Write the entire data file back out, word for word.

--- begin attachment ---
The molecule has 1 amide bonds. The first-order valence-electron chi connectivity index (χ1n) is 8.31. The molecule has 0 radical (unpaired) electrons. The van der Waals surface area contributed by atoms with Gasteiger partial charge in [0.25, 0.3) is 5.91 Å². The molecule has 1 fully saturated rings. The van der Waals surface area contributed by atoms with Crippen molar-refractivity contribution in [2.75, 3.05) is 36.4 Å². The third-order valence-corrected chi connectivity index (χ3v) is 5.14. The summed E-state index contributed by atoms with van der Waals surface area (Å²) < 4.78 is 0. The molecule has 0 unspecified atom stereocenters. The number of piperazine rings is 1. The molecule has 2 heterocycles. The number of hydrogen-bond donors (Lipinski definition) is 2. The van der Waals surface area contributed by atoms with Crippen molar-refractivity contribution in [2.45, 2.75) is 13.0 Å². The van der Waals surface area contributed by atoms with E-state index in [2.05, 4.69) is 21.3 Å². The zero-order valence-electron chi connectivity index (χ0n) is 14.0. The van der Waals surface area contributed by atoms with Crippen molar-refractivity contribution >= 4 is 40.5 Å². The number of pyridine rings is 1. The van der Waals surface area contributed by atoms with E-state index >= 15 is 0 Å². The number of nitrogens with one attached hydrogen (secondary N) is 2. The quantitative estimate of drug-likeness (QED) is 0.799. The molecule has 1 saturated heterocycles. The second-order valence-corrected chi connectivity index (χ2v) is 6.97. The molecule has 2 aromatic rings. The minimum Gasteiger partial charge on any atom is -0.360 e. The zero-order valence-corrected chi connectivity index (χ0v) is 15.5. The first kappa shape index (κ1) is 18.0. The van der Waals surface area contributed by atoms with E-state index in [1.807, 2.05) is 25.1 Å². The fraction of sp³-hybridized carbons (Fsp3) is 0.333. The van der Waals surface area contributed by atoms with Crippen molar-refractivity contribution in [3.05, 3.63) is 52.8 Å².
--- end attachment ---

The molecule has 1 amide bonds. The first-order valence-electron chi connectivity index (χ1n) is 8.31. The molecule has 0 radical (unpaired) electrons. The van der Waals surface area contributed by atoms with Gasteiger partial charge in [0.25, 0.3) is 5.91 Å². The molecule has 1 fully saturated rings. The van der Waals surface area contributed by atoms with Crippen molar-refractivity contribution in [2.75, 3.05) is 36.4 Å². The third-order valence-corrected chi connectivity index (χ3v) is 5.14. The summed E-state index contributed by atoms with van der Waals surface area (Å²) < 4.78 is 0. The molecule has 0 unspecified atom stereocenters. The number of piperazine rings is 1. The molecule has 2 heterocycles. The number of hydrogen-bond donors (Lipinski definition) is 2. The van der Waals surface area contributed by atoms with Crippen molar-refractivity contribution in [2.45, 2.75) is 13.0 Å². The van der Waals surface area contributed by atoms with E-state index in [2.05, 4.69) is 21.3 Å². The zero-order valence-electron chi connectivity index (χ0n) is 14.0. The van der Waals surface area contributed by atoms with Crippen molar-refractivity contribution >= 4 is 40.5 Å². The number of pyridine rings is 1. The van der Waals surface area contributed by atoms with E-state index >= 15 is 0 Å². The number of nitrogens with one attached hydrogen (secondary N) is 2. The quantitative estimate of drug-likeness (QED) is 0.799. The molecule has 1 saturated heterocycles. The second-order valence-corrected chi connectivity index (χ2v) is 6.97. The molecule has 2 aromatic rings. The minimum Gasteiger partial charge on any atom is -0.360 e. The zero-order valence-corrected chi connectivity index (χ0v) is 15.5. The first kappa shape index (κ1) is 18.0. The van der Waals surface area contributed by atoms with E-state index in [1.807, 2.05) is 25.1 Å². The fraction of sp³-hybridized carbons (Fsp3) is 0.333. The van der Waals surface area contributed by atoms with Crippen molar-refractivity contribution in [3.05, 3.63) is 52.8 Å².